In laying out events connecting Trump to the violence of Jan. 6, the panel discussed a contentious Dec. 18, 2020, White House meeting in which the president’s allies tried to persuade him to sign an executive order to seize voting machines and appoint a special counsel to investigate fraud allegations. Raskin noted that in the approximately six-hour meeting, Trump heard White House counsel rip apart his election fraud claims, but still continued to publicly say that the election was stolen. The meeting devolved into shouting matches, threats of physical violence and demands for the allies to produce evidence of fraud they claimed existed.
Trump attorney Sidney Powell told the committee that during the Dec. 18 meeting, Trump said he was naming her special counsel to oversee an investigation over voter fraud and granting her a security clearance. But he did not appear to follow through.
“I was vehemently opposed — I didn’t think she should be appointed to anything,” former White House Counsel Pat Cipollone told the committee.
In the early hours of Dec. 19, shortly after the group left the White House, Trump tweeted, “Big protest in D.C. on January 6th. Be there, will be wild!”
Trump’s words “reverberated powerfully and pervasively online,” Raskin said, noting that extremist groups took the president’s Dec. 19 announcement of a “wild” rally hours before Congress met to certify the election results as a cue to come to Washington to keep him in power through any means necessary.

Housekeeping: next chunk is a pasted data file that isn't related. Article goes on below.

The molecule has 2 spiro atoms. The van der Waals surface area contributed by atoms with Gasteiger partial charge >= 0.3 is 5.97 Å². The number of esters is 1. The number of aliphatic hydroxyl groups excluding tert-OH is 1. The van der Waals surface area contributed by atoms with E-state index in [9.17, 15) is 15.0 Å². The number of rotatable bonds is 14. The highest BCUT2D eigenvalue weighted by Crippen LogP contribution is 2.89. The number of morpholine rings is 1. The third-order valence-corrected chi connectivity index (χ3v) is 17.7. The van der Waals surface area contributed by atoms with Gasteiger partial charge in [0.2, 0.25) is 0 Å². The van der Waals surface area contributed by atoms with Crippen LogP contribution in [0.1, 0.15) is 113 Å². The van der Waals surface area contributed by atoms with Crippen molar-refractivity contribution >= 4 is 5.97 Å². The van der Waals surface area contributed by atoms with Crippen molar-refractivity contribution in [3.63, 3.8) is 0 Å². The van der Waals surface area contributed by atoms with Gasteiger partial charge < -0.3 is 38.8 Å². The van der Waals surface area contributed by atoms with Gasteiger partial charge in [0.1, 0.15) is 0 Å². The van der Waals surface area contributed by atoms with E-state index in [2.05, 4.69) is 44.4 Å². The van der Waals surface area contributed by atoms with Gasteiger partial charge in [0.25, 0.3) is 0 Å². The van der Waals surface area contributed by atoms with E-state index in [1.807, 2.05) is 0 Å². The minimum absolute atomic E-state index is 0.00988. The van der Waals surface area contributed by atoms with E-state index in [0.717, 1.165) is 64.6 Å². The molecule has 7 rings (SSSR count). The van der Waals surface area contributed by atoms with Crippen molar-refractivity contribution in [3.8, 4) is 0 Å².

The tweet “electrified and galvanized his supporters, especially the dangerous extremists in the Oath Keepers, the Proud Boys and other racist and white nationalist groups spoiling for a fight against the government,” Raskin said.
At the hearing, the committee showed video of far-right social media personalities talking about occupying Washington and storming the Capitol, and social media posts calling for violence. Those who run far-right online forums told the committee that Trump’s tweet created a “laser-like focus” on Jan. 6, Raskin said.
“The former president was for seemingly the first time speaking directly to extremist groups,” a Twitter employee granted anonymity by the committee testified of Trump’s tweets calling for people to attend his Jan. 6 rally.
While Trump made continued efforts to get Vice President Mike Pence to reject electoral votes on Jan. 6, an alliance of extremists coordinated an effort to storm, invade and occupy the Capitol, Raskin said, convincing a large and angry crowd who believed the election had been stolen from them to travel to Washington.
Key moments to know in the timeline of the Capitol insurrection as the House select committee hearings on Jan. 6, 2021, begin.